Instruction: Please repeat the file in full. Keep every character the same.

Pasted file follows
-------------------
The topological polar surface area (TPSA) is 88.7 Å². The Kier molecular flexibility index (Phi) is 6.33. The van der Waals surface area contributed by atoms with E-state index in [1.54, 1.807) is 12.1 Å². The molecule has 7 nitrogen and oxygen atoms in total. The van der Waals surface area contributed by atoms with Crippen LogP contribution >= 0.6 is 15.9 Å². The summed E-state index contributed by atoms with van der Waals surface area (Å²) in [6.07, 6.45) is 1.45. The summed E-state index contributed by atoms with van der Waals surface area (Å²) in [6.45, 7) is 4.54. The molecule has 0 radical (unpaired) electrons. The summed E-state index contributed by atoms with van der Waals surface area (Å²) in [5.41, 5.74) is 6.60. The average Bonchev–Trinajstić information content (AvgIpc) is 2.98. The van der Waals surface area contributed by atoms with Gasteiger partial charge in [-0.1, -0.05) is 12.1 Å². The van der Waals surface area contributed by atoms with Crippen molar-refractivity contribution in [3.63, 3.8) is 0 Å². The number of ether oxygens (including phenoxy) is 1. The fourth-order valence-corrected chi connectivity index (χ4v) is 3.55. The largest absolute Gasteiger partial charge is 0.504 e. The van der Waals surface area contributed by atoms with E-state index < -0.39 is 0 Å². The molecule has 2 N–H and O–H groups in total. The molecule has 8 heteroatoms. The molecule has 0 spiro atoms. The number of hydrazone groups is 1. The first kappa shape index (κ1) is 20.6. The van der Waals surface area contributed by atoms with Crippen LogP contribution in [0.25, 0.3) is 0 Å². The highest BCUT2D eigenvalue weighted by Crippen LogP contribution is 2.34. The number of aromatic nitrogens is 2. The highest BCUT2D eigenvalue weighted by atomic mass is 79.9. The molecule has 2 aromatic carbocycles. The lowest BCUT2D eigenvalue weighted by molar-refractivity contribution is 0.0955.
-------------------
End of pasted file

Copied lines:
The topological polar surface area (TPSA) is 88.7 Å². The Kier molecular flexibility index (Phi) is 6.33. The van der Waals surface area contributed by atoms with E-state index in [1.54, 1.807) is 12.1 Å². The molecule has 7 nitrogen and oxygen atoms in total. The van der Waals surface area contributed by atoms with Crippen LogP contribution >= 0.6 is 15.9 Å². The summed E-state index contributed by atoms with van der Waals surface area (Å²) in [6.07, 6.45) is 1.45. The summed E-state index contributed by atoms with van der Waals surface area (Å²) in [6.45, 7) is 4.54. The molecule has 0 radical (unpaired) electrons. The summed E-state index contributed by atoms with van der Waals surface area (Å²) in [5.41, 5.74) is 6.60. The average Bonchev–Trinajstić information content (AvgIpc) is 2.98. The van der Waals surface area contributed by atoms with Gasteiger partial charge in [-0.1, -0.05) is 12.1 Å². The van der Waals surface area contributed by atoms with Crippen molar-refractivity contribution in [3.63, 3.8) is 0 Å². The number of ether oxygens (including phenoxy) is 1. The fourth-order valence-corrected chi connectivity index (χ4v) is 3.55. The largest absolute Gasteiger partial charge is 0.504 e. The van der Waals surface area contributed by atoms with E-state index < -0.39 is 0 Å². The molecule has 2 N–H and O–H groups in total. The molecule has 8 heteroatoms. The molecule has 0 spiro atoms. The number of hydrazone groups is 1. The first kappa shape index (κ1) is 20.6. The van der Waals surface area contributed by atoms with Crippen LogP contribution in [0.25, 0.3) is 0 Å². The highest BCUT2D eigenvalue weighted by Crippen LogP contribution is 2.34. The number of aromatic nitrogens is 2. The highest BCUT2D eigenvalue weighted by atomic mass is 79.9. The molecule has 2 aromatic carbocycles. The lowest BCUT2D eigenvalue weighted by molar-refractivity contribution is 0.0955.